agreed statement of facts, that his name was without his knowledge placed upon the stock ledger, and that the certificate was made in his name without his knowledge as owner of forty shares of the so-called new stock, and also objected to the evidence of the correspondence between the bank examiner and Comptroller, and reports of the bank examiner to the Comptroller, and to the evidence of the proceedings at the annual meeting on January 10, 1882, and to evidence of all other proceedings subsequent to the demand made by the defendant for the return of the money paid September 28, and asked the court to rule that none of these matters were competent evidence against him, and also to rule that he was not bound by the entries made upon the books of the corporation, of which he had no actual knowledge. He also objected to evidence showing that certificates were issued purporting to represent stock in the proposed increase before the failure of the bank on November 18, 1881, and asked the court to rule that that fact was not competent as against him. He also asked the court to rule and hold the law as stated in the opinion of the Supreme Court of Massachusetts in Eaton v. Pacific National Bank, reported in 144 Mass. 260, and to rule and hold that the vote of the directors of September 13, 1881, was in the nature of a proposition to stockholders to subscribe for 5,000 shares of new stock and to pay in for it $500,000; that it was necessary that the stock should all be taken and the money all paid in before the new stock could be created, and that it was a condition precedent to the issue of the new stock under this vote that both these things should be done, and that the Comptroller should certify that they had been done, and approve of the increase, and that the defendant paid the money to the bank on September 28, 1881, upon the implied condition that he should not be required to take new stock unless the proposed amount of 5,000 shares was created, and that as this was not done the defendant did not become a shareholder in respect of the forty shares for which he paid September 28, 1881, and for the assessment upon which the plaintiff seeks to recover."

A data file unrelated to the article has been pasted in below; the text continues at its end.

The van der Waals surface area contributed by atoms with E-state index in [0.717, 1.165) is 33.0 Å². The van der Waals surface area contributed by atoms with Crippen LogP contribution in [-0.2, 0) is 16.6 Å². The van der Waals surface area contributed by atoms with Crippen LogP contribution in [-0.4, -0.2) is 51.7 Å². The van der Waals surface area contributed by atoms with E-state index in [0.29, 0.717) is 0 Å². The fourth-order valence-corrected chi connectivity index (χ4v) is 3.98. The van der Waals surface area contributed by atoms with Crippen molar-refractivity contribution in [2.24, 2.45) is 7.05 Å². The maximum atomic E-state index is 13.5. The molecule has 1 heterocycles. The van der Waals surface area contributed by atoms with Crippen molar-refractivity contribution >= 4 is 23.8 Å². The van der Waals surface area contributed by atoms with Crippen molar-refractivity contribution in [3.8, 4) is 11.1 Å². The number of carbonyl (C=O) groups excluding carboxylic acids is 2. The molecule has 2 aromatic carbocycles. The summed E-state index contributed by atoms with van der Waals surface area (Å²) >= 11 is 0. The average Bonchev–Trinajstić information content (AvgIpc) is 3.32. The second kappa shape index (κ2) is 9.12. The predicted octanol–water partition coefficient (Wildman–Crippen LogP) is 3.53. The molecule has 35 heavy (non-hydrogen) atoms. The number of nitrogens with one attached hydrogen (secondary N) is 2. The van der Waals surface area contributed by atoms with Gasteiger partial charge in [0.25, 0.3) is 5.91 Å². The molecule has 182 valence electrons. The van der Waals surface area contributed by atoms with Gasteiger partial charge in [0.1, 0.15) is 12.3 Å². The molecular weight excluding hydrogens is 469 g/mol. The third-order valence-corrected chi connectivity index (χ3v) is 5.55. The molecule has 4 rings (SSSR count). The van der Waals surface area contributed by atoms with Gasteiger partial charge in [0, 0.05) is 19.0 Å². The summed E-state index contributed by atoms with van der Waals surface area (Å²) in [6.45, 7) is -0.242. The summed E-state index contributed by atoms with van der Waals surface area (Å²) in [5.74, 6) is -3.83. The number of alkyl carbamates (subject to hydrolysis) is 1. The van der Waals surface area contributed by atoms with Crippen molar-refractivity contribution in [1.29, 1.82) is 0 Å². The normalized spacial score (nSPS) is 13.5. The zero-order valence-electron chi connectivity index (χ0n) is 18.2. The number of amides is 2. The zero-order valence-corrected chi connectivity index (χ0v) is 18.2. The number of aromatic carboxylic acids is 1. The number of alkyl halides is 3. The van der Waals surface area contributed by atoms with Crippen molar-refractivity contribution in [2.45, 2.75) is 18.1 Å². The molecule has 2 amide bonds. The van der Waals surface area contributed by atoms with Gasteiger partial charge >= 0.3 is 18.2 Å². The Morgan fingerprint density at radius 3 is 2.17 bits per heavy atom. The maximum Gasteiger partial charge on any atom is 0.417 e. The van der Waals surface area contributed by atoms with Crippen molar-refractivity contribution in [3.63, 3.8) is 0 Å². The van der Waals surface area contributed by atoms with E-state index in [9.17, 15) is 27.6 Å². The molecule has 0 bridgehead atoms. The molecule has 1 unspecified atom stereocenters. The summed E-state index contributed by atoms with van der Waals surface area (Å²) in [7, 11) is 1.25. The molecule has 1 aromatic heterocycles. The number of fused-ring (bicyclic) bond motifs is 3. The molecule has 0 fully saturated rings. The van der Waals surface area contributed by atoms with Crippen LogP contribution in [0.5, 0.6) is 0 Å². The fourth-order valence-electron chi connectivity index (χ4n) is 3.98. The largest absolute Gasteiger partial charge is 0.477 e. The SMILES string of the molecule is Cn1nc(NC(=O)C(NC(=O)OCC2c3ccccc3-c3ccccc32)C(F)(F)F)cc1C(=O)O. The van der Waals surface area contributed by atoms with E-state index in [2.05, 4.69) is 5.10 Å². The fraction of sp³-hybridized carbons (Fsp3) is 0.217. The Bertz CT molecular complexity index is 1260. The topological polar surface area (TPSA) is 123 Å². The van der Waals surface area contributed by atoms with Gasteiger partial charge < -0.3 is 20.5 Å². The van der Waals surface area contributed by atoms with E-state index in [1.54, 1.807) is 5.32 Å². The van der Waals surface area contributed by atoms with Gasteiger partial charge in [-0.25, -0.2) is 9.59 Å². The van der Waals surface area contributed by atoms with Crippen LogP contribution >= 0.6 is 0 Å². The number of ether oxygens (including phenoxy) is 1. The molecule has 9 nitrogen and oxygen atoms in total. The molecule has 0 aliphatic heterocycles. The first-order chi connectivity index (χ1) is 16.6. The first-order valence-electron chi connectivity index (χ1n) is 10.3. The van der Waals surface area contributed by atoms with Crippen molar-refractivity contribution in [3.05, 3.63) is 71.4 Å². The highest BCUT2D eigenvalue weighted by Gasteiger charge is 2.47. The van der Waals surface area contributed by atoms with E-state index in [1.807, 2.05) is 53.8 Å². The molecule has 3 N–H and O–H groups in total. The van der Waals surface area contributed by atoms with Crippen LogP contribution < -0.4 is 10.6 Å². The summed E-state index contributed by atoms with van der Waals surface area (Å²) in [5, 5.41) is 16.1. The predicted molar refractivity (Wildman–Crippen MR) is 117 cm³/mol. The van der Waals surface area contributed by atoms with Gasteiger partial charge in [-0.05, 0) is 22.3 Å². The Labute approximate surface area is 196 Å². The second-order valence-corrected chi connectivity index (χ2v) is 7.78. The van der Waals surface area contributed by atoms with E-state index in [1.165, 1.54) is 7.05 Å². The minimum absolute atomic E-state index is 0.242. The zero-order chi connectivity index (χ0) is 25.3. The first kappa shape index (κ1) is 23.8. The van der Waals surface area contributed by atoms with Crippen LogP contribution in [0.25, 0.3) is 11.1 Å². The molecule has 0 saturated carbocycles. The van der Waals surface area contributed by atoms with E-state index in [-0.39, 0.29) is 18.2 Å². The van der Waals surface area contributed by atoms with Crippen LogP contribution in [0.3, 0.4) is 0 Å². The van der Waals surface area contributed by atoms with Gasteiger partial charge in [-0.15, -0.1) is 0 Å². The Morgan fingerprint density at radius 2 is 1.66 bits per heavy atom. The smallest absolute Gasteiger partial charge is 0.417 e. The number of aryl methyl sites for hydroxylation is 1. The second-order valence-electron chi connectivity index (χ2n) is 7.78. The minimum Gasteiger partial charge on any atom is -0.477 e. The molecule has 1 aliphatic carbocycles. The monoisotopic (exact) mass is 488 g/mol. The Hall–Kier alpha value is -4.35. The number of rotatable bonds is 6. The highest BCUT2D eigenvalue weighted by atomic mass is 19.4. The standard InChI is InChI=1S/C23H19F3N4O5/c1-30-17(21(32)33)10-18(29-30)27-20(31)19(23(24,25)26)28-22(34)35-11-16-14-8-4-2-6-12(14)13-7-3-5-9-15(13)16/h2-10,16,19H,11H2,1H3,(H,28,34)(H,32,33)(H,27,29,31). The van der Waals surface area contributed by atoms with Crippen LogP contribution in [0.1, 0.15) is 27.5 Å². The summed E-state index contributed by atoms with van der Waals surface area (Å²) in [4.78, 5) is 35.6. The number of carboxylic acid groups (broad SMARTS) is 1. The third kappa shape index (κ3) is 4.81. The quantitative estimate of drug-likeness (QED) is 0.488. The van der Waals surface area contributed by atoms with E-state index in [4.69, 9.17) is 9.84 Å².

The defendant also requested the court to hold and rule
that the vote of the directors of December 13, 1881, was in law an abandonment of the proposed increase of 5,000 shares and the authorization of an increase by the issue of 4,613 shares, and that the act of the directors in including the amount the defendant had paid in to increase the capital by the issue of 5,000 shares in the amount necessary to increase the capital by 4,613 shares did not affect the defendant's legal relations with the bank, and make him a shareholder in the increase of 4,613 shares.
"The defendant also requested the court to find and rule upon the whole case that he was liable to pay an assessment only upon the forty shares of original stock held by him in the bank, and was not liable to pay the assessment claimed on the forty shares of alleged new stock placed in his name, as set forth in the admitted facts."
"The court declined to rule and find as thus requested, but did find and rule upon the facts agreed by the parties and found by the court as facts, as hereinabove set forth,"
"as a conclusion of law based upon the admitted facts, without reference to the testimony of Thayer that the stock of the bank was lawfully increased from $500,000 to $961,300, and that all the proceedings resulting in such increase were valid and binding on the defendant, and that by virtue of his payment of $4,000, on September 28, 1881, he became a holder of forty shares in the new stock, and that he was therefore liable to assessment upon those shares as well as upon the forty shares originally held by him, and ordered judgment for the plaintiff for the amount of the assessment on 80 shares of stock."
As the case is in all essential respects like that of Pacific National Bank v. Eaton, ante, 141 U. S. 227, just decided, and as we fully expressed our views upon the questions at issue in that case, it is unnecessary for us to repeat what was there said. We are of opinion that the decision of the circuit court was correct, and that there is no error in the record.
The judgment is therefore